# Difference between revisions of "Hiro Ono visit, February 2012"

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* 12:00 pm: Lunch with Necmiye Ozay + 2 | * 12:00 pm: Lunch with Necmiye Ozay + 2 | ||

** Richard will join at ~1 pm (so try for a table on the patio -:) | ** Richard will join at ~1 pm (so try for a table on the patio -:) | ||

− | * 1:30 pm: | + | * 1:30 pm: Eric Wolff, meet in Steele library |

− | * 2:15 pm: | + | * 2:15 pm: Necmiye, meet in Steele library |

− | * 3:00 pm: | + | * 3:00 pm: Scott Livingston, meet in Steele library |

* 3:45 pm: Open | * 3:45 pm: Open | ||

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=== Abstract === | === Abstract === |

## Latest revision as of 06:40, 7 February 2012

Masahiro (Hiro) Ono, who recently got his PhD with Brian Williams at MIT, will visit CDS on 7 Feb 2012 (Tue).

### Schedule

- 10:30 am: Richard Murray, 109 Steele Lab
- 11:00 am: CDS seminar, 114 Steele
- 12:00 pm: Lunch with Necmiye Ozay + 2
- Richard will join at ~1 pm (so try for a table on the patio -:)

- 1:30 pm: Eric Wolff, meet in Steele library
- 2:15 pm: Necmiye, meet in Steele library
- 3:00 pm: Scott Livingston, meet in Steele library
- 3:45 pm: Open

### Abstract

**Risk Allocation Approach to Chance-constrained Model Predictive Control**

Steele Library, 11 am

This talk presents solutions to two problems in the domain of chance-constrained model predictive control. A chance-constrained MPC problem requires that a set of state constraints are satisfied with a user-specified probability, in the presence of unbounded additive uncertainty.

First, we consider decentralized finite-horizon optimal control for multi-agent systems. The problem is particularly difficult when agents are coupled through a joint chance constraint, which limits the probability of constraint violation by any of the agents in the system. We propose a dual decomposition-based algorithm, namely Market-based Iterative Risk Allocation (MIRA), that solves the multi-agent problem in a decentralized manner. The algorithm addresses the issue of scalability by letting each agent optimize its own control input given a fixed value of a dual variable, which is shared among agents. A central module optimizes the dual variable by solving a root-finding problem iteratively. MIRA gives exactly the same optimal solution as the centralized optimization approach since it reproduces the KKT conditions of the centralized approach. Our approach is analogous to a price adjustment process in a competitive market called tatonnement or Walrasian auction: each agent optimizes its demand for risk at a given price, while the central module (or the market) optimizes the price of risk, which corresponds to the dual variable.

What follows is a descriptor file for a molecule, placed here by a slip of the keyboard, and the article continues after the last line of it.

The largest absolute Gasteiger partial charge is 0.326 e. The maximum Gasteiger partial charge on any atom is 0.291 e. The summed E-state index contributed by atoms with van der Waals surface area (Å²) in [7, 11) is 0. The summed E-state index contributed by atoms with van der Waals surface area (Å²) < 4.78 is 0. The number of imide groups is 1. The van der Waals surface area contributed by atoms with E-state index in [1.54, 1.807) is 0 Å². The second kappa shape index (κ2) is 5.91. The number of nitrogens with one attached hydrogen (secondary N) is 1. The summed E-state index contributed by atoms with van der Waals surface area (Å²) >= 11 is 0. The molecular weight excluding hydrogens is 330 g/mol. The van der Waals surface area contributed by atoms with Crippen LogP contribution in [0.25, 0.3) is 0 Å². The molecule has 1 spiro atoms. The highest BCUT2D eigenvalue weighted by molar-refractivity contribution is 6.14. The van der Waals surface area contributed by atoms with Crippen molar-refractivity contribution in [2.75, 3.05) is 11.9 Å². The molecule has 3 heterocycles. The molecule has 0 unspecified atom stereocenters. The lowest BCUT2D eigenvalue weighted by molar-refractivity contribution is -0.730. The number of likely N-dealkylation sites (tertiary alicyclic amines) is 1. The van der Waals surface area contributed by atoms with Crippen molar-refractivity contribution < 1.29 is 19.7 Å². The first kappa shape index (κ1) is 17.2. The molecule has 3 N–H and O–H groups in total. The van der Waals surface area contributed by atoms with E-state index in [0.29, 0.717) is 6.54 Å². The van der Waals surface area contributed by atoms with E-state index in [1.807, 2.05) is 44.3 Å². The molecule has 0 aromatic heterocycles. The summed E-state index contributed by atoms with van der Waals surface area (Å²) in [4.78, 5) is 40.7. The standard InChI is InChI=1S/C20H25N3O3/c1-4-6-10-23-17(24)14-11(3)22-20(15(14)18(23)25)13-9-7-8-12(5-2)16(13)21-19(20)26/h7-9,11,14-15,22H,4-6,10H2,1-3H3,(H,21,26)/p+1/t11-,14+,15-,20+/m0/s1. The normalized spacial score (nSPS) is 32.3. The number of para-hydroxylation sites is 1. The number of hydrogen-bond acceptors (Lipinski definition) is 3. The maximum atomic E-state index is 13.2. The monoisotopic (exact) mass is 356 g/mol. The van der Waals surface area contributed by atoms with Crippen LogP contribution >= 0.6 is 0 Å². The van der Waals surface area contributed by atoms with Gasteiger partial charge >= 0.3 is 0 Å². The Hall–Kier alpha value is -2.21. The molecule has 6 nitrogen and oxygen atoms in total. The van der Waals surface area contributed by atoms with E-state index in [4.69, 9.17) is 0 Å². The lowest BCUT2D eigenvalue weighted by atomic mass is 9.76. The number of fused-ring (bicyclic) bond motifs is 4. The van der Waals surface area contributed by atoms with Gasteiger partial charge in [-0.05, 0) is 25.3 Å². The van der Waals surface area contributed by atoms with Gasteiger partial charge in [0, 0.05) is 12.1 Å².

Second, we consider receding horizon control of dynamic systems under unbounded uncertainty. Resolvability or recursive feasibility is an essential property for robust model predictive controllers. However, when an unbounded stochastic uncertainty is present, it is generally impossible to guarantee resolvability. We propose a new concept called probabilistic resolvability. A model predictive control (MPC) algorithm is probabilistically resolvable if it has feasible solutions at future time steps with a certain probability, given a feasible solution at the current time. We propose a joint chance-constrained MPC algorithm that guarantees probabilistic resolvability. The proposed algorithm also guarantees the satisfaction of a joint chance constraint, which specifies a lower bound on the probability of satisfying a set of state constraints over a finite horizon. Furthermore, with moderate conditions, the finite-horizon optimal control problem solved at each time step in the proposed algorithm is a convex optimization problem.

#### Biography

Masahiro Ono received a B.S. degree in Aeronautics and Astronautics at the University of Tokyo, an M.S. degree in Technology and Policy, and M.S. and Ph.D. degrees in Aeronautics and Astronautics at MIT. His research is in chance-constrained model predictive control and its applications to multiagent systems and smart buildings. He recently accepted a faculty position at Keio University in Japan.